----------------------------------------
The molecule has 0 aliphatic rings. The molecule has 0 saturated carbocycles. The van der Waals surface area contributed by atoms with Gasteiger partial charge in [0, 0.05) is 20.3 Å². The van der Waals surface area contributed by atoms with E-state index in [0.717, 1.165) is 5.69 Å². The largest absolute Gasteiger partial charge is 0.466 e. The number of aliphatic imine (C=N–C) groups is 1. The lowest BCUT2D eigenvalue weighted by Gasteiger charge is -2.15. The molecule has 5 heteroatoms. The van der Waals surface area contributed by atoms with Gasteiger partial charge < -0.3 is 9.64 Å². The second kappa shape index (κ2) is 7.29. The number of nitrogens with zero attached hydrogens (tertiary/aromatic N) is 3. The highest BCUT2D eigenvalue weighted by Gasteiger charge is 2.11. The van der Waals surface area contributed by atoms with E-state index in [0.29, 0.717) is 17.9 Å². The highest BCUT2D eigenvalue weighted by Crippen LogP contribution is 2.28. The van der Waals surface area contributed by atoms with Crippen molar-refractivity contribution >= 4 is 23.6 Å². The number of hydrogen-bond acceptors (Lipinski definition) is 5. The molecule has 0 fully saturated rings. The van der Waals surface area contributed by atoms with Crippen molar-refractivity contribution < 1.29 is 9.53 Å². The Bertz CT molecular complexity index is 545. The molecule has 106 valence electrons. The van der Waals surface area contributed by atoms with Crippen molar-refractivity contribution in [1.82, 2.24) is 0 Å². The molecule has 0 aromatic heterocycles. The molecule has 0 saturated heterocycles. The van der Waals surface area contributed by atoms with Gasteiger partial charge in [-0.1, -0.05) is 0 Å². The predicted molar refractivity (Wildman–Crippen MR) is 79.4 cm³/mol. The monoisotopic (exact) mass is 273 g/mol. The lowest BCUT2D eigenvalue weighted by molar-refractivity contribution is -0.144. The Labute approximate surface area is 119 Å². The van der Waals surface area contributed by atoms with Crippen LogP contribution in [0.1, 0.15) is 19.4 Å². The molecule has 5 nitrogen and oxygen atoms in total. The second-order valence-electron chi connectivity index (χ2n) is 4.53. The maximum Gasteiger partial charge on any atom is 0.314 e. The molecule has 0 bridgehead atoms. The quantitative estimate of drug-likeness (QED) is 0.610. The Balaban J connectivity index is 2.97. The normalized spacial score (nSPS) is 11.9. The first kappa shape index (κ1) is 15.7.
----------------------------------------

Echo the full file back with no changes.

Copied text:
The molecule has 0 aliphatic rings. The molecule has 0 saturated carbocycles. The van der Waals surface area contributed by atoms with Gasteiger partial charge in [0, 0.05) is 20.3 Å². The van der Waals surface area contributed by atoms with E-state index in [0.717, 1.165) is 5.69 Å². The largest absolute Gasteiger partial charge is 0.466 e. The number of aliphatic imine (C=N–C) groups is 1. The lowest BCUT2D eigenvalue weighted by Gasteiger charge is -2.15. The molecule has 5 heteroatoms. The van der Waals surface area contributed by atoms with Gasteiger partial charge < -0.3 is 9.64 Å². The second kappa shape index (κ2) is 7.29. The number of nitrogens with zero attached hydrogens (tertiary/aromatic N) is 3. The highest BCUT2D eigenvalue weighted by Gasteiger charge is 2.11. The van der Waals surface area contributed by atoms with E-state index in [0.29, 0.717) is 17.9 Å². The highest BCUT2D eigenvalue weighted by Crippen LogP contribution is 2.28. The van der Waals surface area contributed by atoms with Crippen molar-refractivity contribution >= 4 is 23.6 Å². The number of hydrogen-bond acceptors (Lipinski definition) is 5. The molecule has 0 fully saturated rings. The van der Waals surface area contributed by atoms with Crippen molar-refractivity contribution < 1.29 is 9.53 Å². The Bertz CT molecular complexity index is 545. The molecule has 106 valence electrons. The van der Waals surface area contributed by atoms with Crippen molar-refractivity contribution in [1.82, 2.24) is 0 Å². The molecule has 0 aromatic heterocycles. The molecule has 0 saturated heterocycles. The van der Waals surface area contributed by atoms with Gasteiger partial charge in [-0.1, -0.05) is 0 Å². The predicted molar refractivity (Wildman–Crippen MR) is 79.4 cm³/mol. The monoisotopic (exact) mass is 273 g/mol. The lowest BCUT2D eigenvalue weighted by molar-refractivity contribution is -0.144. The Labute approximate surface area is 119 Å². The van der Waals surface area contributed by atoms with Crippen LogP contribution in [0.1, 0.15) is 19.4 Å². The molecule has 5 nitrogen and oxygen atoms in total. The second-order valence-electron chi connectivity index (χ2n) is 4.53. The maximum Gasteiger partial charge on any atom is 0.314 e. The molecule has 0 bridgehead atoms. The quantitative estimate of drug-likeness (QED) is 0.610. The Balaban J connectivity index is 2.97. The normalized spacial score (nSPS) is 11.9. The first kappa shape index (κ1) is 15.7.